It has become all but a truism to observe that two of the most important religious events of the 20th century are the dawning of the modern Ecumenical Movement and the birth of global pentecostalism. Perhaps more interesting is the claim that each in its own way is a work of the Holy Spirit to renew the church. Surely even more intriguing is the question of the relationship between global pentecostalism and the Ecumenical Movement. The history of this relationship is complex, to say the least, and I will not preempt the essays that follow by beginning to delve into the details of that history here. Suffice it to say that the mere existence of this volume assumes that there have been enough significant intersections between the Ecumenical Movement and global pentecostalism to warrant pausing to assess the relationship between them and to attempt to promote further the flourishing of that relationship.

At least three themes emerge from the essays collected here. First, although pentecostal responses to the Ecumenical Movement have been and continue to be mixed, there is a strong and definite trend in the direction of respect, support, and participation. In many grassroots locations, pentecostals are more open than they were before not only to acknowledging the Christian identity of those in other church traditions but also to dialoging with them informally and cooperating with them on matters that affect their shared communities. Similarly, pentecostal participants in formal ecumenical dialogues now find it easier than they once did to garner official recognition and financial support from their ecclesial leaders, even as more and more of those ecclesial leaders themselves are beginning to participate. Second, global pentecostalism and the Ecumenical Movement are better when they are together than when they are apart. To take but two examples among many, the Ecumenical Movement offers pentecostalism much-needed humility for its propensity to triumphalism in response to its unprecedented global expansion in recent decades—the very need for ecumenism is testament to heart-wrenching division in the body of Christ that should give pause to unqualified celebration of pentecostalism’s missionary expansion. Pentecostalism, in turn, offers the Ecumenical Movement a reminder that the fresh winds of the Spirit blow from every people and place on the globe, including those who have not been and still are not as widely represented at the ecumenical table as others, even as they increasingly become a majority voice in Christianity. Third, cooperation between global pentecostalism and the Ecumenical Movement should not be uncritical engagement that amounts to nothing more than the one affirming all of the initiatives of the other. They can and should challenge each other, hold each other accountable, and call each other to repentance. If they do so, the benefits can accrue to the entire body of Christ.

The essays in Part 1 are largely descriptive, although not purely historical. They describe some pentecostal interpretations of ecumenism, past and present. Cecil M. Robeck, Jr. chronicles the perspectives of select denominational leaders in the first decades of pentecostalism in North America and concludes that the attitude of resistance that characterized pentecostalism in the middle of the century was not predominant in its earlier history. While those early visions of unity may not accord perfectly with the notion of unity in the modern Ecumenical Movement, they are closer to it than the negative sentiments often associated with pentecostals. Jean-Daniel Plüss profiles the first major pentecostal figures to participate actively in the Ecumenical Movement. Truly a tale of the good, the bad, and the ugly, this history reveals the challenges that early pentecostal ecumenists sometimes faced with their denominations over their ecumenical activity. Yet another intersection between Pentecost and ecumenism came about when the charismatic renewal began to grow in church traditions that were already involved in ecumenism. Peter Hocken traces this development from groups like the Full Gospel Business Men’s Fellowship International up to current events with Pope Francis and Archbishop of Canterbury Justin Welby. According to William K. Kay, the advent of the charismatic renewal prompted further participation of pentecostal denominations in ecumenism. He offers a taxonomy for distinguishing between pentecostal and charismatic church traditions and gives particular attention to trends in the UK in both theological and sociological perspectives.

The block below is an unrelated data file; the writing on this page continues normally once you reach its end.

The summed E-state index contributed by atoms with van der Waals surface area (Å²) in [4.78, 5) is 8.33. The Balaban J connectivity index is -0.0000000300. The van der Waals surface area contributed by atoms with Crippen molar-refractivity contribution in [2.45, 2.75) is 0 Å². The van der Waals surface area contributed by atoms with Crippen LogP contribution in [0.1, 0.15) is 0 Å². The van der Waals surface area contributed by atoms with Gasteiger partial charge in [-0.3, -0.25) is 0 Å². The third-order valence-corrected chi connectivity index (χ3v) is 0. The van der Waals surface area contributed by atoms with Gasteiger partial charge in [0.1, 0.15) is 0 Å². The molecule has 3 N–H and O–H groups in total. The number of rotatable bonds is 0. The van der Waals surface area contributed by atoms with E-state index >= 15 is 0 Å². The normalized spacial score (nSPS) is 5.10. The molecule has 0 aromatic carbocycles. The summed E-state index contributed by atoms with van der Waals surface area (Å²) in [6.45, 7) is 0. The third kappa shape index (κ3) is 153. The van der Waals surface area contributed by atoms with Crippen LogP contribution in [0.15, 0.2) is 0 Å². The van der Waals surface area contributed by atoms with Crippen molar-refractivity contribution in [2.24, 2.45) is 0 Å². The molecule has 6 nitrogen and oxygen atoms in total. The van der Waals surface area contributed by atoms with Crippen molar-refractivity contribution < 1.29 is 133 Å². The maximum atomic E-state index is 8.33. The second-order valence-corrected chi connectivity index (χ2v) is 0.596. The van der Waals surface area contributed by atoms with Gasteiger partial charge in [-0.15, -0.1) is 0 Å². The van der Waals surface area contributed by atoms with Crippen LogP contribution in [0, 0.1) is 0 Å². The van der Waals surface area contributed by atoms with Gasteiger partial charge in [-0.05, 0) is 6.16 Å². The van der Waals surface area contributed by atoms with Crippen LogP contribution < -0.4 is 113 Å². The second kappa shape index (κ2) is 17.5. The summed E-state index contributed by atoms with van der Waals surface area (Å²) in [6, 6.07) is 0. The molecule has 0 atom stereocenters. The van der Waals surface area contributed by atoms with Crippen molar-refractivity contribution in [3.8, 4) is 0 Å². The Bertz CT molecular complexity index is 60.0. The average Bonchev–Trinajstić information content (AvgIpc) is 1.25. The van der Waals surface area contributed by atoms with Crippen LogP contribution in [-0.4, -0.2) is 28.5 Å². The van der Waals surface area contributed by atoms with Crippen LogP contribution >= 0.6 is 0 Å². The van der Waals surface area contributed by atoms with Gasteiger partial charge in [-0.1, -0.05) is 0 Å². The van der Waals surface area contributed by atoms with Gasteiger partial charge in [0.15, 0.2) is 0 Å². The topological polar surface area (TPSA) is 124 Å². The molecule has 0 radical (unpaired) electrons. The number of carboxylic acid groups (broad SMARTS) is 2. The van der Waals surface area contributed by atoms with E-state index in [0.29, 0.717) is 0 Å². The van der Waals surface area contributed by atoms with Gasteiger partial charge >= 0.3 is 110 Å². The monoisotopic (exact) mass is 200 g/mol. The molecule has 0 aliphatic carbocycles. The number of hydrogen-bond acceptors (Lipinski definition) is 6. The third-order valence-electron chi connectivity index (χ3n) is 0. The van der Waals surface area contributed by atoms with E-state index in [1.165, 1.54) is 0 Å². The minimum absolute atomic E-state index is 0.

Wolfgang Vondey takes up pentecostal participation in formal ecumenical dialogues and accentuates the distinctive character of their presence in these engagements. He gives an overview of the findings of international dialogues and sketches the contours of several local and informal conversations with pentecostals. The essays by David Sang-Ehil Han and Cheryl Bridges Johns contain both descriptive and prescriptive facets, inasmuch as each in its own way also suggests partial elements for a current interpretation of pentecostals and ecumenism. Han highlights the Global Christian Forum and recent initiatives in receptive ecumenism. He suggests that pentecostals are well-suited to participate in these ecumenical endeavors because of the importance that narrative plays in their spirituality and their belief that transformation comes as one encounters others. Johns uniquely analyzes and interprets key moments in the history of the Ecumenical Movement and in pentecostal ecumenical activity. She claims that pentecostals may be central players in the future of the Ecumenical Movement in part because of their strong presence in both the Global North and the Global South.